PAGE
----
The following excerpts from Ericsson, Prietula and Cokely (2007) illustrate the interaction of schema, working memory and expert performance. “Working memory slots are similar among all of us. But the complexity of the schema we are able to apply to the situation in front of us will differ considerably – and this can largely predict performance.” The authors provide an example from the game of chess:
“A player explores all the possibilities for their next move, thinking through the consequences of each and planning out the sequence of moves that might follow. All of this requires working memory – the information to support these processes must be held in working memory. An expert has played so many times that they’ve seen the exact same or at least very similar pieces arrangements before. They’ve deliberated on the consequences of possible moves and can plan the subsequent moves and scenarios much further into the future (often to the end of the game) – enhancing their ability to make an effective choice for that specific move. For a novice, there is a lot of information to take in, starting with the position of the pieces, the rules of the game, the objectives – these place a limit on how far ahead the player can plan when thinking out their next move. More working memory resources are spent on information that an expert doesn’t have to think about. This greatly affects the ability to perform.”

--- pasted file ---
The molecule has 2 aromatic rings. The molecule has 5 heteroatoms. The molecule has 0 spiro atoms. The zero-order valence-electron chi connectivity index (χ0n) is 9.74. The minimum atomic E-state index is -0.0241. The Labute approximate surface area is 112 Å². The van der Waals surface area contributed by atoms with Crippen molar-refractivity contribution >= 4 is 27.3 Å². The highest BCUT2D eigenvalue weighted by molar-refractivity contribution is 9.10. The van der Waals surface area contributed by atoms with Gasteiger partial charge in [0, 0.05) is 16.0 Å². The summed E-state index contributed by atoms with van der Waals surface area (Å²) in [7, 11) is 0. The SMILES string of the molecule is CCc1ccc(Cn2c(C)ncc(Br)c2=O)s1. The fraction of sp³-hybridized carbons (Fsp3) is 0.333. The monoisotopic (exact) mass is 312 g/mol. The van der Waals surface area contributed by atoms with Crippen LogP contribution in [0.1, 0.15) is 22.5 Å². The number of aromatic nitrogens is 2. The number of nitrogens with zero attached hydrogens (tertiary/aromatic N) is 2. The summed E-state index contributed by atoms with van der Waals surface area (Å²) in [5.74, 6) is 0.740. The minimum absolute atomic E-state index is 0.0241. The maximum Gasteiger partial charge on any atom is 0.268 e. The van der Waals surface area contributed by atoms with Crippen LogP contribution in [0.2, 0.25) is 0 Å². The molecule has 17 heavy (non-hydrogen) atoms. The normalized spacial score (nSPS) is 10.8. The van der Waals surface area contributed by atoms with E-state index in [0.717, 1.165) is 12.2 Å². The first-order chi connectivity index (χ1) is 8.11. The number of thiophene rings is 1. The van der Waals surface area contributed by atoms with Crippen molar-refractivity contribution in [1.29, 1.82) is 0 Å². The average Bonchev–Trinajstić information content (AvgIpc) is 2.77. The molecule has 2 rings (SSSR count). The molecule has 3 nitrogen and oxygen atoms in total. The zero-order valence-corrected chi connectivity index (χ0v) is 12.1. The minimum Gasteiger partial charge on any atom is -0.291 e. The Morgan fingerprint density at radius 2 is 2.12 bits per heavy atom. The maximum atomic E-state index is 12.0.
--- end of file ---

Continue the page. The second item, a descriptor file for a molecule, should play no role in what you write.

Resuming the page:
Thus, learners not only have to make connections and make them more permanent, but also need to work toward automating the ones that will be frequently used. What often differentiates an expert from a novice is the number of automated tasks – freeing up more resources for new information.
Novice to Expert
- Van Merriënboer, J. J., & Sweller, J. (2010). Cognitive load theory in health professional education: design principles and strategies. Medical education, 44(1), 85-93.
- Ericsson, A., & Pool, R. (2016). Peak: Secrets from the new science of expertise. Houghton Mifflin Harcourt.
- Eriksson, J., Vogel, E. K., Lansner, A., Bergström, F., & Nyberg, L. (2015). Neurocognitive architecture of working memory. Neuron, 88(1), 33-46.
- Ericsson, K. A., Prietula, M. J., & Cokely, E. T. (2007 July-August). The Making of an Expert. Retrieved from https://hbr.org/2007/07/the-making-of-an-expert